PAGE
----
cephadm@admin:~/cluster$ ceph-deploy new n{0,1,3}
[ceph_deploy.conf][DEBUG ] found configuration file at: /home/cephadm/.cephdeploy.conf
[ceph_deploy.cli][INFO  ] Invoked (1.5.33): /usr/bin/ceph-deploy new n0 n1 n3
[ceph_deploy.cli][INFO  ] ceph-deploy options:
[ceph_deploy.cli][INFO  ]  username                      : None
[ceph_deploy.cli][INFO  ]  verbose                       : False
[ceph_deploy.cli][INFO  ]  overwrite_conf                : False
[ceph_deploy.cli][INFO  ]  quiet                         : False
[ceph_deploy.cli][INFO  ]  cd_conf                       : <ceph_deploy.conf.cephdeploy.Conf instance at 0x7f7971b61ab8>
[ceph_deploy.cli][INFO  ]  cluster                       : ceph
[ceph_deploy.cli][INFO  ]  ssh_copykey                   : True
[ceph_deploy.cli][INFO  ]  mon                           : [‘n0’, ‘n1’, ‘n3’]
[ceph_deploy.cli][INFO  ]  func                          : <function new at 0x7f7971b40500>
[ceph_deploy.cli][INFO  ]  public_network                : None
[ceph_deploy.cli][INFO  ]  ceph_conf                     : None
[ceph_deploy.cli][INFO  ]  cluster_network               : None
[ceph_deploy.cli][INFO  ]  default_release               : False
[ceph_deploy.cli][INFO  ]  fsid                          : None
[ceph_deploy.new][DEBUG ] Creating new cluster named ceph
[ceph_deploy.new][INFO  ] making sure passwordless SSH succeeds
[n0][DEBUG ] connected to host: admin
[n0][INFO  ] Running command: ssh -CT -o BatchMode=yes n0
[n0][DEBUG ] connection detected need for sudo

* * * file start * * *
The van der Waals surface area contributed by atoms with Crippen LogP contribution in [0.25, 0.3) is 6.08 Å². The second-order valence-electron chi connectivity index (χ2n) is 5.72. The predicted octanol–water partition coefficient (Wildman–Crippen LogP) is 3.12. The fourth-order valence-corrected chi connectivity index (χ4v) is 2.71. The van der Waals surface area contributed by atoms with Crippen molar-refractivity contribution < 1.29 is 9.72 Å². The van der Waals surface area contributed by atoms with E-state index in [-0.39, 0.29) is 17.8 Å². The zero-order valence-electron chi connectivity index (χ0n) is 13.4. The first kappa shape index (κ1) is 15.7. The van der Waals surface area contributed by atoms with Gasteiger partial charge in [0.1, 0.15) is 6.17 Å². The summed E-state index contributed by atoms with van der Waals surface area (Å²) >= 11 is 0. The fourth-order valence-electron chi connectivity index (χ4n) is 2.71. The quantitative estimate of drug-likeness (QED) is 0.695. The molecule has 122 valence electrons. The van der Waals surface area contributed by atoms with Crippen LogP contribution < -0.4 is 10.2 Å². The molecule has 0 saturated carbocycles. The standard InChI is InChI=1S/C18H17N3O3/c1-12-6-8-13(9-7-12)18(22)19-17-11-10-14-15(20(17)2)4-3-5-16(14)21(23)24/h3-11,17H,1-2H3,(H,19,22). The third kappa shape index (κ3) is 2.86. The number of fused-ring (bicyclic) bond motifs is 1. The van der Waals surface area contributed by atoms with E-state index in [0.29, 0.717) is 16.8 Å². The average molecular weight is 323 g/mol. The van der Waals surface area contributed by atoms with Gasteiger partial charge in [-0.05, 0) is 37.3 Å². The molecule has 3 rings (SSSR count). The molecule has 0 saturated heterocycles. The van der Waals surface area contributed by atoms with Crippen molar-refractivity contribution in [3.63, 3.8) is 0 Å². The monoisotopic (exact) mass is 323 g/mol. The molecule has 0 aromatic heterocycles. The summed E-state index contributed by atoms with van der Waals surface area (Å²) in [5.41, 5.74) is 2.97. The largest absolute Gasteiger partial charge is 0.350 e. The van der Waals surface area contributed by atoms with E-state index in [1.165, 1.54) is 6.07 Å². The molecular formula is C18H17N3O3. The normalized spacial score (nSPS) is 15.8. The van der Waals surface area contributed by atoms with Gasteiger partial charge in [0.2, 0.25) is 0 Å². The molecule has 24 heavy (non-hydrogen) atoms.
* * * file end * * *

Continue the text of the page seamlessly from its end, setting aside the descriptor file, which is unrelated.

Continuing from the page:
[n0][DEBUG ] connected to host: n0
[n0][DEBUG ] detect platform information from remote host
[n0][DEBUG ] detect machine type
[n0][DEBUG ] find the location of an executable
[n0][INFO  ] Running command: sudo /bin/ip link show
[n0][INFO  ] Running command: sudo /bin/ip addr show
[n0][DEBUG ] IP addresses found: [‘192.168.10.210’]
[ceph_deploy.new][DEBUG ] Resolving host n0
[ceph_deploy.new][DEBUG ] Monitor n0 at 192.168.10.210
[ceph_deploy.new][INFO  ] making sure passwordless SSH succeeds
[n1][DEBUG ] connected to host: admin
[n1][INFO  ] Running command: ssh -CT -o BatchMode=yes n1
[n1][DEBUG ] connection detected need for sudo
[n1][DEBUG ] connected to host: n1
[n1][DEBUG ] detect platform information from remote host
[n1][DEBUG ] detect machine type
[n1][DEBUG ] find the location of an executable
[n1][INFO  ] Running command: sudo /bin/ip link show
[n1][INFO  ] Running command: sudo /bin/ip addr show
[n1][DEBUG ] IP addresses found: [‘192.168.10.211’]
[ceph_deploy.new][DEBUG ] Resolving host n1